The next course we were told would be plated in front of us, straight on to the table by the chefs themselves and normally I would have thought the idea of no plates was mad but I’d just eaten out of an box of crushed ice, so I went with it. The chefs in question were South London experimentalists who’d previously worked at Noma. So while I’ve not had the pleasure of René Redzepi work in person, I should have had an idea of what to expect, after all I’ve watched enough TV shows to be a theoretical  expert. This was food theatre, each part of the dish was individually laid in front of us and explained, this went on for quite some time and while I was happy to see it all unfold in front my eyes, the girl next to me was urging them to hurry. Perhaps due to the curiously bizarreness of the evening so far, I imagined her tucking in early, only for the Queen of hearts to appear and shout “off with her head”. Of course neither happened and we eventually tucked in.

My partner in crime for the evening and chief photographer informed me that she didn’t eat meat, meaning more for me and in my opinion was the nicest part of the dish. The whole dish was full of interesting and indulgent flavours, it was great to see things like damsons used very effectively. While the wine pairing for each dish was expertly chosen.

Finally as we sat and waited for our desserts to arrive we were told to leave the table and head back into the bar, here awaited our 8 different desserts to try, all of which were quite small but all had one thing in common, they all contained chocolate in insane amounts. To me this was jackpot time, the flavours of each were in the main fantastic, though admittedly by the final one I was started to struggle a little bit.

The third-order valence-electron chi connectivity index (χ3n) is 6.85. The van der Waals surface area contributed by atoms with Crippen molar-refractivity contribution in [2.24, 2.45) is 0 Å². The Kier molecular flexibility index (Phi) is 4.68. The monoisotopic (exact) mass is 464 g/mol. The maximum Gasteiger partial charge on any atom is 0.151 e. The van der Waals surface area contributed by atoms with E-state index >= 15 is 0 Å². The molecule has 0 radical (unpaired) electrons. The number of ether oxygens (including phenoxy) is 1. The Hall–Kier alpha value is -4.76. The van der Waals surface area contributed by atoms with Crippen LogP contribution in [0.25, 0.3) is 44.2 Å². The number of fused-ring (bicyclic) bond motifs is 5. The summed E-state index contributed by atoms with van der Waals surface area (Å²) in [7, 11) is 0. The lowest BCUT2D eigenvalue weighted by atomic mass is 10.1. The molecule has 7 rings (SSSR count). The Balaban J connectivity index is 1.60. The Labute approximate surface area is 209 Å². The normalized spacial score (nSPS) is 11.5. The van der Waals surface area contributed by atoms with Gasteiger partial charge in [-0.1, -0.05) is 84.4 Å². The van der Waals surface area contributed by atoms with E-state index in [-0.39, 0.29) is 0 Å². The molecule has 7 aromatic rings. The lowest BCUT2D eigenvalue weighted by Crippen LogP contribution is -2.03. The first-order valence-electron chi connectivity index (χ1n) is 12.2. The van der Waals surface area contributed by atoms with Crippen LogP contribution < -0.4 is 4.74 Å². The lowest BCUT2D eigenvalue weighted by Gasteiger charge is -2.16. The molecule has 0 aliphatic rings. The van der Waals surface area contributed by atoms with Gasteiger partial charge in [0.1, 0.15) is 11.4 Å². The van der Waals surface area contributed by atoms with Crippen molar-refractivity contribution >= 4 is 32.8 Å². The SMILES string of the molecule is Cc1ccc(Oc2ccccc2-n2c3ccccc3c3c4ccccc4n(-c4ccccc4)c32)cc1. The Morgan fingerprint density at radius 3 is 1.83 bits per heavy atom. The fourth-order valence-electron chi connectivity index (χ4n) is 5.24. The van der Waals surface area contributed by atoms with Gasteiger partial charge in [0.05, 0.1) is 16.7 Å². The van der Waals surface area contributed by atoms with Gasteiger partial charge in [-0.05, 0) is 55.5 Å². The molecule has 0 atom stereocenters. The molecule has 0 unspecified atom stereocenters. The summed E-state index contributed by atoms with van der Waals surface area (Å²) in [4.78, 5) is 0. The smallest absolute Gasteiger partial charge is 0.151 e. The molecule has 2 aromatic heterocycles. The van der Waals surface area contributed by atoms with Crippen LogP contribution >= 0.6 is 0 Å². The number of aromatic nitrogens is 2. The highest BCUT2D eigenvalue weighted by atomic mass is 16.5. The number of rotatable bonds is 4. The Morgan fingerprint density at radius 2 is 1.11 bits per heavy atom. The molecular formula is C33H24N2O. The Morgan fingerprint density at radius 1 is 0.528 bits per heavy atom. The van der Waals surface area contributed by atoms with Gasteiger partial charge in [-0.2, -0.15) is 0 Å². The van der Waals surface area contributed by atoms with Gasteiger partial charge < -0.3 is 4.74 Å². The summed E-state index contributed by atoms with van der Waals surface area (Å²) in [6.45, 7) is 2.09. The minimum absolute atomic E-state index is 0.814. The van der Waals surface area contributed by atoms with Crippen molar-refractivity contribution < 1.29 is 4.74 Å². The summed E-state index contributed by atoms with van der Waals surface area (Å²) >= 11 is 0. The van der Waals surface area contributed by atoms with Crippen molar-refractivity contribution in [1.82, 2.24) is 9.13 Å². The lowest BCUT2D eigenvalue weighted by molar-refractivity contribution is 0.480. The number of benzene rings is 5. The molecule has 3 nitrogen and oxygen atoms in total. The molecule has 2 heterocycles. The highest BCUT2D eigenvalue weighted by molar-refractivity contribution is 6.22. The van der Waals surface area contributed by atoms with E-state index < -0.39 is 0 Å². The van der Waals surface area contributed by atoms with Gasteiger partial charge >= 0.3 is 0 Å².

While others had already gone on to try Baileys Chocolat Luxe, the reason we were all there of course. I waited until the very end; I’d been teased long enough anyway, so it made sense to me, it felt like by doing so I was completing some kind of spiritual chocolate circle.



So was Baileys Chocolat Luxe worth the wait? We’d been given the corporate marketing line several times that it was “the first time that real Belgian chocolate has been fused with alcohol in a way that delivers the multi-sensory experience of chocolate in a glass.” But in short yes, I’d choose it over normal Baileys every time; it was smooth, rich, creamy and tasted exactly as they described it. Perhaps I’d been hypnotised by the wonders and delights of the evening. I’m yet to try it again in the normality of everyday life, but I have high hopes that it will be received the same by my senses.

So while I’m still a sceptic of big brands increasingly encroaching on the London Pop Up scene, Baileys pretty much nailed it, they were as brash as Chocolat Luxe Bar Cholocat Baileys Pop Up Chocolat Luxeis luxurious. This was very much a Pop Up launch event rather than simply a Pop Up, their brand values were there to see in all its glory and each of the contributors nailed their respective briefs expertly. Yes I felt sold to but I didn’t mind, I was sold by the experience, if that was one of their targets, they can put a tick in that box.

After the event I have hopes that these types of Pop Ups will be seen by the masses in a different way. Aiming to offer something truly different, offering exciting collaborations that could not normally happen, rather than the start of some kind of Pop Up gentrification. So if you work for a brand and are thinking about doing a Pop Up, take a leaf out of Baileys book, perhaps even try Chocolat Luxe and think it through. The Pop Up scene is not yours to take, give it the respect it deserves and if you do we will happily come and review it. With Bar Chocolat I’m happy we did.

Finally a big thank you to Aga Smolarska who took at the photos. You can see more great examples of her work at: www.agasmolarska.wordpress.com